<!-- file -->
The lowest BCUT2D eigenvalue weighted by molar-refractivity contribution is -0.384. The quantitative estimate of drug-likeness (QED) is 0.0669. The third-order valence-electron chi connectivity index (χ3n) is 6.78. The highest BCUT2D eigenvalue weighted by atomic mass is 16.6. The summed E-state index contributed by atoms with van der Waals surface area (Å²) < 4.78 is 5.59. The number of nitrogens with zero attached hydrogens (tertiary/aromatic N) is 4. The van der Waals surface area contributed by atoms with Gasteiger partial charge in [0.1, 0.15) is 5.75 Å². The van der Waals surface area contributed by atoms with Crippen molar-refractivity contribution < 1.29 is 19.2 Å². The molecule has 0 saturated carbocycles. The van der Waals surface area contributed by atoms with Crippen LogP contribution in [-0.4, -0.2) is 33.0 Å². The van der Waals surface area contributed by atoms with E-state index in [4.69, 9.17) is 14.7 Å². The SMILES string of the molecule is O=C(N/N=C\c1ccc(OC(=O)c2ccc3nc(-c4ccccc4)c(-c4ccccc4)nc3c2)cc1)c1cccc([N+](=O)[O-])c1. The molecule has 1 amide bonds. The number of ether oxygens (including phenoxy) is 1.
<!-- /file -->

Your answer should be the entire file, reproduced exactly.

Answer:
The lowest BCUT2D eigenvalue weighted by molar-refractivity contribution is -0.384. The quantitative estimate of drug-likeness (QED) is 0.0669. The third-order valence-electron chi connectivity index (χ3n) is 6.78. The highest BCUT2D eigenvalue weighted by atomic mass is 16.6. The summed E-state index contributed by atoms with van der Waals surface area (Å²) < 4.78 is 5.59. The number of nitrogens with zero attached hydrogens (tertiary/aromatic N) is 4. The van der Waals surface area contributed by atoms with Gasteiger partial charge in [0.1, 0.15) is 5.75 Å². The van der Waals surface area contributed by atoms with Crippen molar-refractivity contribution < 1.29 is 19.2 Å². The molecule has 0 saturated carbocycles. The van der Waals surface area contributed by atoms with Crippen LogP contribution in [-0.4, -0.2) is 33.0 Å². The van der Waals surface area contributed by atoms with E-state index in [4.69, 9.17) is 14.7 Å². The SMILES string of the molecule is O=C(N/N=C\c1ccc(OC(=O)c2ccc3nc(-c4ccccc4)c(-c4ccccc4)nc3c2)cc1)c1cccc([N+](=O)[O-])c1. The molecule has 1 amide bonds. The number of ether oxygens (including phenoxy) is 1.